Virulence factor detection

Pyocyanin is a protein complex released by P. aeruginosa to kill bacteria that compete with it for resources.Pyocyanin is a kind of phenazine compound, which is not only a virulence factor, but also a quorum sensing signal molecule to coordinate the changes of P. aeruginosa to the environment [28]. Overnight cultured bacterial suspension was diluted to OD600 at 0.1 and shaken or inoculated in a 12 well plate for static culture. The supernatant was collected after culture for 8 h, 1 d, 2 d and 3 d for pyocyanin detection. Briefly, after centrifugation, 1/2 volume of chloroform was added to the supernatant for extraction. Then 1 ml of 0.2 M of HCl was added to the lower organic layer, vibrated fully and stood still. After centrifugation, the upper was taken, and measured at OD520. The detected value multiplied by 17.072 was the final concentration of pyocyanin, that is, the concentration of pyocyanin (ug/ml)=A520 × 17.07. For rhamnolipids detection, after shaking culture for 12 h, 200 ul of bacterial suspension was collected and 1.8 ml of orcinol was added evenly. The bacterial suspension was then boiled in boiling water for 15 min and measured at OD520. The rhamnolipids production was calculated according to the rhamnolipids standard curve.

Detection of bacterial virulence with A549 cells

In all experiments, cells with culture medium were blank group (Blank), cells with culture medium containing P. aeruginosa ATCC 27853 were control group, finally cells with culture medium containing P. aeruginosa ATCC 27853 with orn deletion were the experimental group (Δorn). Cells were cultured in Ham’s F-12 K (F12K, Solarbio) medium supplemented with 10% fetal bovine serum (FBS, BI) at 37 °C with 5% CO2. Bacteria were co-cultured with A549 cells monolayers with MOI 40 for 1–6 h. Subsequently, A549 cells were processed and assayed for cell cytotoxicity and bacterial attachment. Briefly, after cells and bacteria were co-cultured for 4 h, the cells were washed by PBS and then resuspended in 100 ul of binding buffer and icily incubated with 5 µl of annexin V-FITC and 10 µl of propidium Iodide (PI) for 15 min in dark. Then the samples were diluted with 200 ul of binding buffer and loaded to a DxP Athena™ flow cytometer (China) within 1 h. For analysis of bacterial attachment, after 4 h of co-cultured, non-adherent bacteria in the supernatant were aspirated and quantified by serial dilutions as CFU/ml.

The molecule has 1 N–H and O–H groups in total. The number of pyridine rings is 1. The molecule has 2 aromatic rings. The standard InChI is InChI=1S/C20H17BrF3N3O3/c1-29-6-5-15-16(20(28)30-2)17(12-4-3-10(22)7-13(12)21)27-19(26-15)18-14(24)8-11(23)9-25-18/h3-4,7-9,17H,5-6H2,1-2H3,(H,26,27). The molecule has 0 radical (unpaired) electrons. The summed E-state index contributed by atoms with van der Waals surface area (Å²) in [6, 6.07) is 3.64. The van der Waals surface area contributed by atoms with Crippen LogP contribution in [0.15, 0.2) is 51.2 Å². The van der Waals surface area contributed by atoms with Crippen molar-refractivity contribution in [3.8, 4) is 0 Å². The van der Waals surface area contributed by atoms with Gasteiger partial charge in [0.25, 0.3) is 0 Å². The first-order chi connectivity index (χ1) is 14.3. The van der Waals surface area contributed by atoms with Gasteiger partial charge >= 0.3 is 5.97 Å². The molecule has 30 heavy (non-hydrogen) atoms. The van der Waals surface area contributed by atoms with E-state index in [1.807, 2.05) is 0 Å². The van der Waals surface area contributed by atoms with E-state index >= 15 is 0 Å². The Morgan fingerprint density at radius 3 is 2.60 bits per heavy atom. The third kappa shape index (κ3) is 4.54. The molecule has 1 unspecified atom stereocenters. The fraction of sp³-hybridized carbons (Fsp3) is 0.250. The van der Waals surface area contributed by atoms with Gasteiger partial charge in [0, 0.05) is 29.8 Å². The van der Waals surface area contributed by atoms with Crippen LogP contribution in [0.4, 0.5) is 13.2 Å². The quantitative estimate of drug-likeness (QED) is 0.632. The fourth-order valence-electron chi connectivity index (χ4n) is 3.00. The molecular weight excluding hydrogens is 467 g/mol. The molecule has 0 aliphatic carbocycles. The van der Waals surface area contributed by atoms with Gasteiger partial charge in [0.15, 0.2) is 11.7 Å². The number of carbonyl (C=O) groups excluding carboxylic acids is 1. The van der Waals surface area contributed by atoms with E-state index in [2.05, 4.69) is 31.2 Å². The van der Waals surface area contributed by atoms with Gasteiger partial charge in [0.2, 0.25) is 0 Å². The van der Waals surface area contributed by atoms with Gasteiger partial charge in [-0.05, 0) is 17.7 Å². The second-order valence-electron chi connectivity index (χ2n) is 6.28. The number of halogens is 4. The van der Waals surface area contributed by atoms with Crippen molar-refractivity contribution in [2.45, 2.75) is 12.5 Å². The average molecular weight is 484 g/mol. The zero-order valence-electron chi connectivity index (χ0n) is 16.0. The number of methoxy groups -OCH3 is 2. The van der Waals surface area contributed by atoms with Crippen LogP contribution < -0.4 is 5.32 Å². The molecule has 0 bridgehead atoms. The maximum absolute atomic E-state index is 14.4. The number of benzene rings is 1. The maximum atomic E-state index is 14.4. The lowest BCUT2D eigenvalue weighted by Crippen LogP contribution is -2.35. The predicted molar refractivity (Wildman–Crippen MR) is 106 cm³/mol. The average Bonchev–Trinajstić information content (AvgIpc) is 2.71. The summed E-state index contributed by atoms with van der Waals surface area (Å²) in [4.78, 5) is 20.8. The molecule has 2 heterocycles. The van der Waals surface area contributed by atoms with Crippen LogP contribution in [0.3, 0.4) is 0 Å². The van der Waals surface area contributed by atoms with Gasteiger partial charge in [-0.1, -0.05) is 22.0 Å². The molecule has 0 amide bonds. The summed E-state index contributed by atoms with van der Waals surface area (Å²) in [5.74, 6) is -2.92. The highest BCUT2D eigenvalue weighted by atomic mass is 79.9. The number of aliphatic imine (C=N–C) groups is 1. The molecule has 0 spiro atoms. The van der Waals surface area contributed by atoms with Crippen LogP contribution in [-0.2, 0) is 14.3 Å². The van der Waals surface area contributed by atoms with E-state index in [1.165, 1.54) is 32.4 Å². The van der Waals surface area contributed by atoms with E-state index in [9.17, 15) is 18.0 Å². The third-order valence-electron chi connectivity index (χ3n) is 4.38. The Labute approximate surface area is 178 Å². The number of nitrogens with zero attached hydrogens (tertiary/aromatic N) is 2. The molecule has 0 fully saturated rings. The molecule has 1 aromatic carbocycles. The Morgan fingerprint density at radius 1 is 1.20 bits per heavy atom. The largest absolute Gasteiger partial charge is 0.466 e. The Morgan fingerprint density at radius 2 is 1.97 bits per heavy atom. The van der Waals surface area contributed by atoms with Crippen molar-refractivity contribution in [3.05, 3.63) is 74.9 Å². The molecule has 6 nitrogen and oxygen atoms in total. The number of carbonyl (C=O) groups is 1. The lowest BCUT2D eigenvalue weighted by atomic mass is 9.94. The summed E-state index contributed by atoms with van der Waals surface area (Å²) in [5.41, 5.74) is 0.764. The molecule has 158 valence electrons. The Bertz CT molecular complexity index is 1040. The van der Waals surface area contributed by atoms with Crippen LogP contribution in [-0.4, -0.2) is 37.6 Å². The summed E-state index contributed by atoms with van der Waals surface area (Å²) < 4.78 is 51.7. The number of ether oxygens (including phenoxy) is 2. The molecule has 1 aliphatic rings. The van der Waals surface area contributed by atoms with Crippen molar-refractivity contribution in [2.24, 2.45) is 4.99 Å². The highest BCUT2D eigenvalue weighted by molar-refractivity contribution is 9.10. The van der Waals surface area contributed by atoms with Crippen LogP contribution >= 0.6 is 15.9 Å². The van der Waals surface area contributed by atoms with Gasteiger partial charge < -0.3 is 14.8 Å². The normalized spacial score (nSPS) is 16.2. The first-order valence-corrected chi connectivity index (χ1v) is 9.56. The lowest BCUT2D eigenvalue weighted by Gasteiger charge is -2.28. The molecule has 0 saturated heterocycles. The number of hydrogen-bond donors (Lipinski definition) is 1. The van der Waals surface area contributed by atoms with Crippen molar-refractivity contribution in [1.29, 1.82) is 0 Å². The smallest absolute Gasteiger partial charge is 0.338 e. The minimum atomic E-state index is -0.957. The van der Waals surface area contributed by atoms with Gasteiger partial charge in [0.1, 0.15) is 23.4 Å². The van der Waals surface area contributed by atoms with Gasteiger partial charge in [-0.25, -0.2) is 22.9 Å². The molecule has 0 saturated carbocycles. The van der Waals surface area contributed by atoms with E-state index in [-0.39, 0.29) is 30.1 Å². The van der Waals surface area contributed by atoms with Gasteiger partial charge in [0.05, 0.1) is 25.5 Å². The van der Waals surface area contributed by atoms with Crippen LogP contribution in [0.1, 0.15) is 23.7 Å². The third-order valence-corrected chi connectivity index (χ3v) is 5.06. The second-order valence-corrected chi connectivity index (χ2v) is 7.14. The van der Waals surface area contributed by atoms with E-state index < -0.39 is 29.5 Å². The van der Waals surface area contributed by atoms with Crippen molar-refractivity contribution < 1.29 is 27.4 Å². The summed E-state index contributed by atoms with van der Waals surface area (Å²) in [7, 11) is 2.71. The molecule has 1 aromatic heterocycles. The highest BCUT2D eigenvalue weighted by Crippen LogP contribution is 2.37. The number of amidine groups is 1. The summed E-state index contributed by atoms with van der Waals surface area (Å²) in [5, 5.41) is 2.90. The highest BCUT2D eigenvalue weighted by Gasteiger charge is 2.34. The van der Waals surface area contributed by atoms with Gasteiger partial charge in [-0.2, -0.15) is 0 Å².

Detection of bacterial virulence in vivo

SD-grade male rats (Hunan SJA Laboratory Animal CO., LTD, n = 4) of 8 weeks old weighing about 350 g were used in this experiment. Rats were anesthetized and the dorsal trunk was shaved and surgically prepared. Along the midline of the rat’s back, the skins were marked with a biopsy sampler (d = 8 mm), and then cut off with scissors. The three wounds both on the left and right, each wound on the same side was 2 centimeter away, with the order normal control group, PBS group and Δorn group. Then, the wound was closed with medical tape, and 50 ul bacterial suspension (1 × 108 CFU/mL) was injected under the tape. Same amount of PBS was as blank control. After three days of infection, full-thickness wound-tissue were collected for microbiological and pathological analysis. Biopsies were weighed, placed in 1 ml of PBS and full grounded. The resulting solutions were serially diluted and plated on P. aeruginosa screening medium CN agar (Hopebio, China) and incubated at 37 °C overnight. CFU were calculated per gram of tissues. For pathological analysis, the slides were stained with Hematoxylin solution for 3–5 min, followed by rinsing with tap water. Then the slides were treated with Hematoxylin Differentiation solution and rinsed with tap water. Then after treating the section with Hematoxylin Scott Tap Bluing and rinsing with tap water, the slides were soaked in 85% ethanol for 5 min, 95% ethanol for 5 min, and finally in eosin dye for 5 min. After dehydration, the slides were observe with microscope for image acquisition and analysis.

Cyclic diguanylate GMP(c-di-GMP) detection

Overnight cultured bacterial liquids were diluted to OD600 equal to 0.1. After shaking or static culture for 12 h, the bacterial suspension was taken out for detection. At the same time, for detecting the change of c-di-GMP in the process of biofilm formation, the bacterial suspension also were kept still for 1, 3 and 6 days. The concentration of c-di-GMP were detected by c-di-GMP ELISA kit (Fan-kel, China).